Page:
After reading ‘Looking for Alaska’ from John Green I was compelled with the protagonist of the novel. So it came as no surprise that I chose ‘The General in his labyrinth’ as my next book as it was quoted on various occasions by Alaska. Also I had never even flipped the pages of something written by Gabriel Garcia Marquez and it was a great opportunity to not only get new insights of the story behind John Green’s character but also to enrich my culture with one of the masterpieces created by the pen of such a well-known author.
The plot is revolved around the last days of Simon Bolivar, liberator and leader of Gran Colombia. And although the tale of his last days on Earth is fictionally accounted in the book, the person was quite real and quite important. The novel traces the General’s final journey from Bogota to the Caribbean coastline of Colombia in his attempt to leave South America. The year is 1830 which adds to the exotic feeling of the atmosphere. Most books set and develop their stories in Europe or in North America and rarely have I personally come across a tale of the countries around Brazil. It was interesting to delve into such unfamiliar waters and to investigate a culture that is similar and at the same time differs greatly from what I am accustomed to. But the good thing about the process of learning is that the more you seem to know, the more there is yet to be found out.
The protagonist of the novel is not presented as the strong, influential and determined Simon Bolivar that history books portray but shines a light on a pathetic, prematurely aged man who is physically incapable of anything and mentally exhausted. The reader is confronted with a man who is barely the ghost of his past, enveloped in splendor and majesty, a man who can not even bask in his former glory, a man who is left helpless and alone in the sunset of his life. Struggling with his own mortality the General is stuck in the labyrinth of life, where no exit can be found.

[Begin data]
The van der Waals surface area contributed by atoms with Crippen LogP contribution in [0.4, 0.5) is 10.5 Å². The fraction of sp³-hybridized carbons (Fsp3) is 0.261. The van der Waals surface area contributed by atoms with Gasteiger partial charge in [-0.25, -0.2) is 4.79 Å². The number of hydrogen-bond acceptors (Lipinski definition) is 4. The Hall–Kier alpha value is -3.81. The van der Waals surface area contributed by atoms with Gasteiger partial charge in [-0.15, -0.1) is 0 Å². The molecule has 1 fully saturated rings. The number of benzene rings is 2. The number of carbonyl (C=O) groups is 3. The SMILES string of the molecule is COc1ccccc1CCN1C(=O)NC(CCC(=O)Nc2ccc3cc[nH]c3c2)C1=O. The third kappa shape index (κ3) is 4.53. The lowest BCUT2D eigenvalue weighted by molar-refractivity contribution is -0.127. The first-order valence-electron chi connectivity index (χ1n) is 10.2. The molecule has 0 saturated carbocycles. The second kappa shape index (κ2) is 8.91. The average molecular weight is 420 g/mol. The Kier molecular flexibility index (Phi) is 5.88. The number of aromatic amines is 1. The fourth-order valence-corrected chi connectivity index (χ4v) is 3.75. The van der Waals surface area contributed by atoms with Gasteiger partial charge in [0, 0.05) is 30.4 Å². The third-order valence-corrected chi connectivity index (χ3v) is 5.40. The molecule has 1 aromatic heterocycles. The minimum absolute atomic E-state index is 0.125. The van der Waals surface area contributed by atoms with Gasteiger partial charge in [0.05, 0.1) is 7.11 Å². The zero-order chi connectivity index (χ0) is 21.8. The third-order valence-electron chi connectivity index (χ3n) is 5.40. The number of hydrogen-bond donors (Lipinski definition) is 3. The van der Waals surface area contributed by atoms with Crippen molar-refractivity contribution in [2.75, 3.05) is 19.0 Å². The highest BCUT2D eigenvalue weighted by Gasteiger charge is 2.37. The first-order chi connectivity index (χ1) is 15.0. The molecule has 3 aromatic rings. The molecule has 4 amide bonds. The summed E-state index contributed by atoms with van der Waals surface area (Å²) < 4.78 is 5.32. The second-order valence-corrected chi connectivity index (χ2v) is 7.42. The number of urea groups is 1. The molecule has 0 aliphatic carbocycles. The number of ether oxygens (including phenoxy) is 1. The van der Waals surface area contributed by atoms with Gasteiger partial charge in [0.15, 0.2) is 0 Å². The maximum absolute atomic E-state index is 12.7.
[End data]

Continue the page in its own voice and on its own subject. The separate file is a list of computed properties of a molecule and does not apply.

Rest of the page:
Even in such a horrible state of body and mind, the General still stands out as an incredible man. Through a series of flashbacks the reader sees like a faded reflection the life of this extraordinary human who at the end of his road has come to be a wreck, forgotten and unloved by all. The true illness from which he dies is never precisely pinpointed in the novel (although tuberculosis is put as the cause of death in the official statement) it is led to believe that he slowly leans away from the absence of love. Despite his numerous lovers, his intimate companion Manuela Saenz and all the people who worshipped and adored him, the General finds himself abruptly alone before his final breath leaves his tortured body.
Time does not wait for anybody, the sand in the hourglass is falling and nothing can stop it before it runs out. The feeling of inevitability is strongly highlighted in the novel. A clock stuck at seven minutes past one, the exact time of the General’s death, appears repeatedly in the novel. The end of the book is known beforehand unlike the secret of the labyrinth. The constant return of the General to places he has visited before creates the feeling that what belongs in the past, belongs in the present. As if he is following a path already marked with his footsteps with no hope of trailing aside from it. He wanders lost and confused through the course of his life, finding no passage out from the labyrinth.
Gabriel Garcia Marquez proves himself a genius writer by describing moments of the life of a great man, left out from history books, in such a way that the reader becomes a part of the eluded story of Simon Bolivar. If you are looking for a good biographical novel, don’t hesitate to grab ‘The General in his labyrinth’ for it is a moving tale which will leave you pondering over the questions of existence long after the book is read and resting on the book shelf of your library.